This Court has recognized that "summary judgment practice is particularly well-suited for the determination of libel [and defamation] actions" because those actions tend to "inhibit comment on matters of public concern." Dairy Stores, Inc. v. Sentinel Publ'g Co., 104 N.J. 125, 157 (1986); see also Pressler, Current N.J. Court Rules, comment on R. 4:46-2 (2003) (compiling cases supporting use of summary judgment in defamation actions). The summary judgment standard is encouraged in libel and defamation actions because "[t]he threat of prolonged and expensive litigation has a real potential for chilling... criticism and comment upon public figures and public affairs." Kotlikoff v. Community News, 89 N.J. 62, 67 (1982); see also Costello v. Ocean County Observer, 136 N.J. 594, 605-06 (1994). Accordingly, when a public figure is the plaintiff in a defamation case, "the court should grant summary judgment dismissing the complaint if a reasonable jury could not find that the plaintiff had established actual malice by clear and convincing evidence." Lynch v. New Jersey Educ. Ass'n, 161 N.J. 152, 169 (1999).

B.

Generally, "[t]he law of defamation exists to achieve the proper balance between protecting reputation and protecting free speech." Ward v. Zelikovsky, 136 N.J. 516, 528 (1994). Our courts have defined defamation consistently with section 559 of the Restatement (Second) of Torts (1977). Ward, supra, 136 N.J. at 529. The Restatement provides that in addition to damages, the elements of a defamation claim are: (1) the assertion of a false and defamatory statement concerning another; (2) the unprivileged publication of that statement to a third party; and (3) fault amounting at least to negligence by the publisher. Restatement (Second) of Torts, supra, § 558. When the plaintiff is a public official, plaintiff must establish that the defendant knowingly or with reckless disregard for the truth published false statements. Id. § 580A. Courts have referred to this standard as "actual malice." New York Times Co. v. Sullivan, 376 U.S. 254, 279-80, 84 S.Ct. 710, 726, 11 L.Ed. 2d 686, 706-07 (1964); Lawrence v. Bauer Publ'g & Printing Ltd., 89 N.J. 451, 462, cert. denied, 459 U.S. 999, 103 S.Ct. 358, 74 L.Ed. 2d 395 (1982).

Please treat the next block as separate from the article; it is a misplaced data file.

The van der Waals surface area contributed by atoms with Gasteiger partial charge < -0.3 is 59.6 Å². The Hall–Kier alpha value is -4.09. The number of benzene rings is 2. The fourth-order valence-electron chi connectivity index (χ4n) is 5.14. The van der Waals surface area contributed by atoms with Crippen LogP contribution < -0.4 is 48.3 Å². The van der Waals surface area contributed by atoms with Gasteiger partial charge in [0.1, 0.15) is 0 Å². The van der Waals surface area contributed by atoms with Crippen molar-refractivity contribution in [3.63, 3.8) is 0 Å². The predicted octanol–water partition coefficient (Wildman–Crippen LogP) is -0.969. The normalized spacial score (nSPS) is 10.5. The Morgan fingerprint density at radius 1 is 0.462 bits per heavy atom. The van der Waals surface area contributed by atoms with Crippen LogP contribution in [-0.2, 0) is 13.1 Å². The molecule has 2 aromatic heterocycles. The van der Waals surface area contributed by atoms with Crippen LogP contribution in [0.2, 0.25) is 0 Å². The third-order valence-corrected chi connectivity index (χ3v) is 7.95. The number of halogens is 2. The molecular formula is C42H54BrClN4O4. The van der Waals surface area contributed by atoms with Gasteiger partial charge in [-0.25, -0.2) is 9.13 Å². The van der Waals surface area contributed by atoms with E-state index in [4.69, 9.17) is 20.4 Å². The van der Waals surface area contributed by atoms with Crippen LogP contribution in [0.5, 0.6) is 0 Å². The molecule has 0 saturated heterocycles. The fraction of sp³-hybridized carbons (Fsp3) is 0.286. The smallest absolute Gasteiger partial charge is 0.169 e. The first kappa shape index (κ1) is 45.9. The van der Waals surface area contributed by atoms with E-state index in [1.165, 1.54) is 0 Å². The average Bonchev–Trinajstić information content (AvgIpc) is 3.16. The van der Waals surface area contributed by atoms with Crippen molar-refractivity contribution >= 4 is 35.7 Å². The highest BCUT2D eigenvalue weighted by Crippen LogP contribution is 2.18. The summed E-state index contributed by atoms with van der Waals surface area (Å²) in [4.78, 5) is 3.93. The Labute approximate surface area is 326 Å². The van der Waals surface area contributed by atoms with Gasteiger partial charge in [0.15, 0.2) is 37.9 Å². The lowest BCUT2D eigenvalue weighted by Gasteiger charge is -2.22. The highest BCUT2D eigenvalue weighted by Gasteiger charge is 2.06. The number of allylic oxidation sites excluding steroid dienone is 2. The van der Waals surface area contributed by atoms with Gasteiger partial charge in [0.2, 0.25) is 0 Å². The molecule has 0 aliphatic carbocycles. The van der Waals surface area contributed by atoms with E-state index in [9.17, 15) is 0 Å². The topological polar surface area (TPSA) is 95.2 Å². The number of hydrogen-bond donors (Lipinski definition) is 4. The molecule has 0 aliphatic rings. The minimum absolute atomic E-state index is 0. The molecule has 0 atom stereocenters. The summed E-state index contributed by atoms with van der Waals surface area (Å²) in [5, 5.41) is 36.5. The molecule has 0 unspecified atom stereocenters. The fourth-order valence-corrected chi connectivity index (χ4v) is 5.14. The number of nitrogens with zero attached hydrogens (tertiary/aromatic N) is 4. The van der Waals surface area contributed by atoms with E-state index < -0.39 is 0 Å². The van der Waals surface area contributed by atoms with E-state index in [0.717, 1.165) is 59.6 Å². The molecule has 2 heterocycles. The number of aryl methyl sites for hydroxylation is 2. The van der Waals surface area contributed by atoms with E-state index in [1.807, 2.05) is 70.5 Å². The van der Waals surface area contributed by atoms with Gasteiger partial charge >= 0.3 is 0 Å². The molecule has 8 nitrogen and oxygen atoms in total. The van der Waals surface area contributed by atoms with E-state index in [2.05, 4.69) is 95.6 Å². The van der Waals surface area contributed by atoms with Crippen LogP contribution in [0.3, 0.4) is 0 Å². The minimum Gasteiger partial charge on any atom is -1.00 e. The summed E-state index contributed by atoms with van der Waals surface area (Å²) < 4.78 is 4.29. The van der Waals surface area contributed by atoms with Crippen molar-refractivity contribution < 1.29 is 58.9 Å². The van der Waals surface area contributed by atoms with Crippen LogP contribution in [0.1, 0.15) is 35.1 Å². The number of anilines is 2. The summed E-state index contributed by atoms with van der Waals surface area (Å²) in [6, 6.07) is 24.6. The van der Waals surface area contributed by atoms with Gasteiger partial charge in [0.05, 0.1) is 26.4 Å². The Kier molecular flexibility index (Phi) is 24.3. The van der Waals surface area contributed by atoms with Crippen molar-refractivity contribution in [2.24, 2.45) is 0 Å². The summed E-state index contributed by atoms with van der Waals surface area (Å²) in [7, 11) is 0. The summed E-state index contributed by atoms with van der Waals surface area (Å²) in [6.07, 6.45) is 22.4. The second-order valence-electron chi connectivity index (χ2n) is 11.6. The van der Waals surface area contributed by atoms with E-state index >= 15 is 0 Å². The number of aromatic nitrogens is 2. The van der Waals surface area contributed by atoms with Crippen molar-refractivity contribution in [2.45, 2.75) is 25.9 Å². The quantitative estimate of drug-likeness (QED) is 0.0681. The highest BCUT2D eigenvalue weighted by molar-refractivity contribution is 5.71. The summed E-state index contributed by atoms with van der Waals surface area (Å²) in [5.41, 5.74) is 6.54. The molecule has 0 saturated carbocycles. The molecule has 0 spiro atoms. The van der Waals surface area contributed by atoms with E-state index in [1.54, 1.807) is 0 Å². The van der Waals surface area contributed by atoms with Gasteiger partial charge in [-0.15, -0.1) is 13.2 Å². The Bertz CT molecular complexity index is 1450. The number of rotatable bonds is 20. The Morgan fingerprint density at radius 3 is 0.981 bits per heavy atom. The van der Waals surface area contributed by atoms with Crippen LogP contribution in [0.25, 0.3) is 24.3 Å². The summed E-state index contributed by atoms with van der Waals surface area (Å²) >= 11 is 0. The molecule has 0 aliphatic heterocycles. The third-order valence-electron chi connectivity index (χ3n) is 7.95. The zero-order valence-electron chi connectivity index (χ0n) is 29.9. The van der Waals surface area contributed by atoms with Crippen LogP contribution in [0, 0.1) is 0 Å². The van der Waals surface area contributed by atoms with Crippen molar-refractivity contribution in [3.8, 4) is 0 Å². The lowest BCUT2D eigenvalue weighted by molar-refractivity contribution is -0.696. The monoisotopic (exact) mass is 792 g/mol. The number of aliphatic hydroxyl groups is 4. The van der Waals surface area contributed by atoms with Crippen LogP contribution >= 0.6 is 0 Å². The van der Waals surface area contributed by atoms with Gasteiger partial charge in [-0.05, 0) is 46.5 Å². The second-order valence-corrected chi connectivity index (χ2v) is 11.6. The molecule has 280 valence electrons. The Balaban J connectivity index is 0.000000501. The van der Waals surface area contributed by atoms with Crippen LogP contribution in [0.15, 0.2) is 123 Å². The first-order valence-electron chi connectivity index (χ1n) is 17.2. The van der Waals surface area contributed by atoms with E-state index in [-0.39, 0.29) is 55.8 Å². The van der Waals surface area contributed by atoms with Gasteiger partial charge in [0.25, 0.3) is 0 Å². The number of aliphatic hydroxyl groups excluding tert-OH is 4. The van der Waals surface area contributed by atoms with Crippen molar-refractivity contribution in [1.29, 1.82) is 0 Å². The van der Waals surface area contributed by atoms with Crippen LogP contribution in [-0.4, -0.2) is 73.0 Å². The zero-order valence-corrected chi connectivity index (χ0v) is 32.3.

To satisfy the actual malice standard, plaintiff must establish by clear and convincing evidence, Sullivan, supra, 376 U.S. at 285-86, 84 S.Ct. at 729, 11 L.Ed. 2d at 710, that defendant published the statement with "knowledge that it was false or with reckless disregard of whether it was false," id. at 279-80, 84 S.Ct. at 726, 11 L.Ed. 2d at 706-07. In order to demonstrate the reckless disregard standard, plaintiff must show that the statements were published with a "high degree of awareness of their probable falsity," Garrison v. Louisiana, 379 U.S. 64, 74, 85 S.Ct. 209, 216, 13 L.Ed. 2d 125, 133 (1964), or with "serious doubts as to the truth of [the] publication," St. Amant v. Thompson, 390 U.S. 727, 731, 88 S.Ct. 1323, 1325, 20 L.Ed. 2d 262, 267 (1968).

"The heightened actual-malice standard exists for public officials because otherwise 'would-be critics of official conduct may be deterred from voicing their criticism.'" Costello, supra, 136 N.J. at 614 (quoting Sullivan, supra, 376 U.S. at 279, 84 S.Ct. at 725, 11 L.Ed. 2d at 706). This standard is subjective, id. at 615, and applies to a media defendant as well as a private individual, Dairy Stores, Inc., supra, 104 N.J. at 153.

Generally, words that subject a person to ridicule or contempt, or "that clearly 'sound to the disreputation' of an individual are defamatory on their face." Lawrence, 89 N.J. at 459 (citation omitted). A publisher's hostility or ill will is not dispositive of malice. Lynch, supra, 161 N.J. at 166.

Although "[s]pite, hostility, hatred, or the deliberate intent to harm demonstrate possible motives for making a statement," only evidence demonstrating that the publication was made with knowledge of its falsity or a reckless disregard for its truth will establish the actual malice requirement. Id. at 166-67.

"Whether the statement is susceptible of a defamatory meaning is a question of law for the court." Ward, supra, 136 N.J. at 529. In making this determination, courts must consider three factors: (1) the content, (2) the verifiability, and (3) the context of the challenged statement. Ibid.

The "content" analysis requires courts to consider the "'fair and natural meaning that will be given [to the statement] by reasonable persons of ordinary intelligence.'" Ibid. (quoting Romaine v. Kallinger, 109 N.J. 282, 290 (1988)). The use of epithets, insults, name-calling, profanity and hyperbole may be hurtful to the listener and are to be discouraged, but such comments are not actionable. Id. at 529-30. Courts are required to differentiate between defamatory statements and "obscenities, vulgarities, insults, epithets, name-calling, and other verbal abuse." Id. at 530 (quoting Rodney A. Smolla, Law of Defamation, § 4.03, at 4-10 (1986)).

An analysis of verifiability requires courts to determine whether the statement is one of fact or opinion. Ibid.

"Statements of opinion, as a matter of constitutional law, enjoy absolute immunity." Dairy Stores, Inc., supra, 104 N.J. at 147.

A factual statement can be proved or disproved objectively while an opinion statement generally cannot. Only if the statement "suggested specific factual assertions that could be proven true or false could the statement qualify as actionable defamation." Ward, supra, 136 N.J. at 531. The more fact based the statement, the greater likelihood that it will be actionable.

Id. at 531-32. Conversely, where the statement consists of "[l]oose, figurative or hyperbolic language, [it] will be... more likely to be deemed non-actionable as rhetorical hyperbole or a vigorous epithet." Id. at 532 (quotation marks and citation omitted).